Examples of diagnostic agents contemplated for use in the practice of the present invention include ultrasound contrast agents, radiocontrast agents (e.g., iodo-octanes, halocarbons, renografin, and the like), magnetic contrast agents (e.g., fluorocarbons, lipid soluble paramagnetic compounds, and the like), as well as other diagnostic agents which cannot readily be delivered without some physical and/or chemical modification to accommodate the substantially water insoluble nature thereof.

Examples of agents of nutritional value contemplated for use in the practice of the present invention include amino acids, sugars, proteins, carbohydrates, fat-soluble vitamins (e.g., vitamins A, D, E, K, and the like) or fat, or combinations of any two or more thereof.

In certain embodiments, the compositions of the present invention have the zeta potential between −20 mV and −50 mV. As indicated above, the zeta potentials in this range are desirable for improving the stability and safety of the compositions. This inventor discovered that compositions with a zeta potential between 0 to −20 mV are less stable compared to emulsions with zeta potential between −20 mV and −50 mV, whereas compositions with an excessively highly negative zeta potential (e.g., −60 mV to −70 mV) are more toxic in an animal model.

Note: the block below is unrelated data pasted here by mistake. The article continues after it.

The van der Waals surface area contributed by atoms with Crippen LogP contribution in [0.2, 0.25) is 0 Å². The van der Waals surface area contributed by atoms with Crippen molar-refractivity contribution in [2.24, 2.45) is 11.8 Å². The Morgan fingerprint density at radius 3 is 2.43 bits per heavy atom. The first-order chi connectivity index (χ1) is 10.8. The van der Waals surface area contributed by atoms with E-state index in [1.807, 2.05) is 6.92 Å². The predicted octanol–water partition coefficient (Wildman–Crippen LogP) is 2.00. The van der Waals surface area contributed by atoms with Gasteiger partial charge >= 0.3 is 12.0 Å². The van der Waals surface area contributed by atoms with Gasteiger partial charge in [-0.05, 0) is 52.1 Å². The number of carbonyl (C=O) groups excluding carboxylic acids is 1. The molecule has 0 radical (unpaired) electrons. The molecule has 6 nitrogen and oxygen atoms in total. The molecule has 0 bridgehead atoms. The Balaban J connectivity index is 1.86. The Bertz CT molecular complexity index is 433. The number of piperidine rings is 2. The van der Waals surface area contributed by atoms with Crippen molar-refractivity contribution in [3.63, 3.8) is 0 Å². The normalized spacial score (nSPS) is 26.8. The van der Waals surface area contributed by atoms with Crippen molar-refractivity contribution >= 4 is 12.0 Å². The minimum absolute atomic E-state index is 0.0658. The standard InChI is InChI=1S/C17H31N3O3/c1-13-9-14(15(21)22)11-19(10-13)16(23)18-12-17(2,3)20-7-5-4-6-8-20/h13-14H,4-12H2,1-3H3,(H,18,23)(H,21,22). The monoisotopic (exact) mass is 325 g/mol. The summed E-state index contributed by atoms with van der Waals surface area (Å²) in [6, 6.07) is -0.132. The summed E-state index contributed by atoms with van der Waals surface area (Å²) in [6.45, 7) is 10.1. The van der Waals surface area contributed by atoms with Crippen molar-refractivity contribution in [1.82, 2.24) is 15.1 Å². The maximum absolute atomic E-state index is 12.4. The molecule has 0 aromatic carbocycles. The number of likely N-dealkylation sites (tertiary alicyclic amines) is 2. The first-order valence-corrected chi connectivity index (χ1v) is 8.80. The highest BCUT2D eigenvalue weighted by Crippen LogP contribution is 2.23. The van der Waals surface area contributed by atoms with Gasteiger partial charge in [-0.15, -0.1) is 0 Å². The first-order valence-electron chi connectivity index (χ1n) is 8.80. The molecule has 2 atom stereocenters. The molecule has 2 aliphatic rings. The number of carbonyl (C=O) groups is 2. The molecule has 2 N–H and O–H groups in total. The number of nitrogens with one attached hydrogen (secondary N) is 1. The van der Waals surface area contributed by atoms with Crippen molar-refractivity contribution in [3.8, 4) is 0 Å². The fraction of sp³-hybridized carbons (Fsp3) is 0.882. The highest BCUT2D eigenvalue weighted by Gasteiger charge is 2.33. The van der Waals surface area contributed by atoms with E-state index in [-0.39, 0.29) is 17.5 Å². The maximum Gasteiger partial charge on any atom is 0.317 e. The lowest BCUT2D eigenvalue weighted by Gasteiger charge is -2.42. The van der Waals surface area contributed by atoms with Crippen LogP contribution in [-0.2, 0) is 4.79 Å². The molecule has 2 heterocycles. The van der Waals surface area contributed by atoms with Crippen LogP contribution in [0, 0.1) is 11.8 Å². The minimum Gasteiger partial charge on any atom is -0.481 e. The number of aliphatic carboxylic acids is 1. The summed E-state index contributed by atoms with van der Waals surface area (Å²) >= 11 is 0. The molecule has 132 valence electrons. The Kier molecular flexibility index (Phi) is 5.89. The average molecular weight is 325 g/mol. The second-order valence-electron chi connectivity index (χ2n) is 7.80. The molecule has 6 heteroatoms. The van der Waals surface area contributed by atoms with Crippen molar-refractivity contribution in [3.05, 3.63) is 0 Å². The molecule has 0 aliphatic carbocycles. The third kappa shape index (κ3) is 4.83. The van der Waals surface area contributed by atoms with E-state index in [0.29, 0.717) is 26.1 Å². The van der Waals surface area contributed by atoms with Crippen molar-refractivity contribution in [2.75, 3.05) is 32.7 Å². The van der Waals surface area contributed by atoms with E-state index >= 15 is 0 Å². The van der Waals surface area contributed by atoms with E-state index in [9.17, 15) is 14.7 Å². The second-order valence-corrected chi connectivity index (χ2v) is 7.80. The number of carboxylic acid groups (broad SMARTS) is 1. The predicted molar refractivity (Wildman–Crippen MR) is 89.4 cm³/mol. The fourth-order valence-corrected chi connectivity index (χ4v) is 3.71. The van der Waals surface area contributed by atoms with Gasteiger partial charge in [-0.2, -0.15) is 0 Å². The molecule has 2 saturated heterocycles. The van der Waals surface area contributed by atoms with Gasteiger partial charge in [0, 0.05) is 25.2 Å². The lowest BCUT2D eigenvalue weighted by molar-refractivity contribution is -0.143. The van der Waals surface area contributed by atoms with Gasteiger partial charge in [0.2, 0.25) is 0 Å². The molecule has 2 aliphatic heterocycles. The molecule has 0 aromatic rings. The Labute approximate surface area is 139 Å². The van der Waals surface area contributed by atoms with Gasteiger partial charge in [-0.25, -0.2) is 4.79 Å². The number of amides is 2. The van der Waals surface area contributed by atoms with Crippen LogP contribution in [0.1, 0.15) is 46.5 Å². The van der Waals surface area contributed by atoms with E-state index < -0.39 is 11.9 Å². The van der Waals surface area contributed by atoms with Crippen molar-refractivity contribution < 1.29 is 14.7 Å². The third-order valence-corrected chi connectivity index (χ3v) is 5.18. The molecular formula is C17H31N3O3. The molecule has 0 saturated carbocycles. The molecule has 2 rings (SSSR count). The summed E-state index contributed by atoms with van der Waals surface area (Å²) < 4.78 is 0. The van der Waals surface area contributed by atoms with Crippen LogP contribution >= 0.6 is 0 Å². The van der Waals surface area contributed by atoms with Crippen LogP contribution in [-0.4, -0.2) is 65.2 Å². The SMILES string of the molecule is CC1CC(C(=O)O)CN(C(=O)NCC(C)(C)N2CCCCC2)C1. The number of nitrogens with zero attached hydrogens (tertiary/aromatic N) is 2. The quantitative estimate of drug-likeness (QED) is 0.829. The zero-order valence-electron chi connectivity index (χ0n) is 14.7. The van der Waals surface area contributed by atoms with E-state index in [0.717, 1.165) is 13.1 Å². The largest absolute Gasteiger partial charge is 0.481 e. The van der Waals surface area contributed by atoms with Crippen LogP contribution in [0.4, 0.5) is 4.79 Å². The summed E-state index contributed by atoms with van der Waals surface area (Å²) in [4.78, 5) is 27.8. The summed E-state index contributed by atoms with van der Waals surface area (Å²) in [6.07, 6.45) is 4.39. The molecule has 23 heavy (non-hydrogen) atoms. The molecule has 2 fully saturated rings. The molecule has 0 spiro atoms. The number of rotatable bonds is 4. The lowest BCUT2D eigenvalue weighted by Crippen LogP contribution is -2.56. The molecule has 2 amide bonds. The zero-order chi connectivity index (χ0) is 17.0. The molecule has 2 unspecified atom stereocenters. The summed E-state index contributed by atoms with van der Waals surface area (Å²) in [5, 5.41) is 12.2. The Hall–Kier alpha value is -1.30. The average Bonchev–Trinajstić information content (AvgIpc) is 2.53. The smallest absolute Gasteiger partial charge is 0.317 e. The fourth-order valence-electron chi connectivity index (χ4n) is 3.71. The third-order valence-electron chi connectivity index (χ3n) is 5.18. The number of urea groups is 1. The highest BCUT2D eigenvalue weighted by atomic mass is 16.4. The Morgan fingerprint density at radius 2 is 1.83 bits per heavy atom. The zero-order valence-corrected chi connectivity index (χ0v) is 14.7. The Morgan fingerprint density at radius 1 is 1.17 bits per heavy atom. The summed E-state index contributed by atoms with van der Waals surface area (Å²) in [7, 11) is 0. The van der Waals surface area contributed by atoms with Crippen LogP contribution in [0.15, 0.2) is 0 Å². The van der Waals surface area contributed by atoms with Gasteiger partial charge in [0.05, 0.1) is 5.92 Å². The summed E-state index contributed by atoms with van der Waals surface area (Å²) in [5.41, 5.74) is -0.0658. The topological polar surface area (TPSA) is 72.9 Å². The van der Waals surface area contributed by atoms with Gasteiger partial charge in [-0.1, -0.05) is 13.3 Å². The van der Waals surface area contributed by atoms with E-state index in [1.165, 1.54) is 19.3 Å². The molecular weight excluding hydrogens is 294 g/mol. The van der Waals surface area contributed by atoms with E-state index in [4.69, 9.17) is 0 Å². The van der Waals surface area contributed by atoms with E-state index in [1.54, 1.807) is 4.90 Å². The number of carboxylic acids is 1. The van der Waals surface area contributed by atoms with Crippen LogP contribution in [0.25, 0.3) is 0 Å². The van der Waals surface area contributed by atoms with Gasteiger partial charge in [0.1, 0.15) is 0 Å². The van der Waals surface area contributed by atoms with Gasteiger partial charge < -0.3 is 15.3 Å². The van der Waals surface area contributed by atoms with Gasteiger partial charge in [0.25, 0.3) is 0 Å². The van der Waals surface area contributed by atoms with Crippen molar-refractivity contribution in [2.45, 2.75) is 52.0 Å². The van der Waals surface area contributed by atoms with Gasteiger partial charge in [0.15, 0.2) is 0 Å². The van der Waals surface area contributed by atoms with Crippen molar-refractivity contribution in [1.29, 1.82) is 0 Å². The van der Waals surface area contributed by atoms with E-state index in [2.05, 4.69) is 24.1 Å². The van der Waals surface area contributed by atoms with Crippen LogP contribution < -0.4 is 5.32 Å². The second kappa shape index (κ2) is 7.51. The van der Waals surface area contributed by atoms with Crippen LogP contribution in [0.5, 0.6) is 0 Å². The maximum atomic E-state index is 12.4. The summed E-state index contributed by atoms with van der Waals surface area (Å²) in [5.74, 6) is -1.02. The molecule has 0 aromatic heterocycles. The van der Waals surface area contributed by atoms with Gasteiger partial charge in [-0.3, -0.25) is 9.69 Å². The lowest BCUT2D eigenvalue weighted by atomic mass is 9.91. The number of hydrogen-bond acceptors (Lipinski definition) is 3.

1. Oil-in-Water Emulsions

In one aspect, the present invention provides an oil-in-water emulsion for delivering a substantially water insoluble pharmacologically active agent.

An “oil-in-water emulsion” refers to a colloidal dispersion system in which liquid oil is dispersed in small droplets (the discrete phase) in an aqueous medium (the continuous phase).

In certain embodiments, the oil droplets of the oil-in-water emulsion comprise a substantial portion of a substantially water insoluble pharmacologically active agent. For example, in certain embodiments, in excess of about 80% of the pharmacologically active agent is dissolved and remains in the oil droplets. In certain embodiments, greater than about 85%, 90%, 92%, 94%, 95%, 96%, 97%, 98%, or 99% of the pharmacologically active agent is present in the oil phase. In certain embodiments, the oil droplets are free of crystalline solid at ambient temperature (e.g., at −4° C., 2-8° C., or 20-25° C.).

In certain embodiments, the ratio of a pharmacologically active agent to the oil component(s) is no less than about 1:100. In certain embodiments, the ratio is no less than about 1:90, 1:80, 1:70, 1:60, 1:50, 1:40, 1:30, 1:20, 1:10, or 1:5.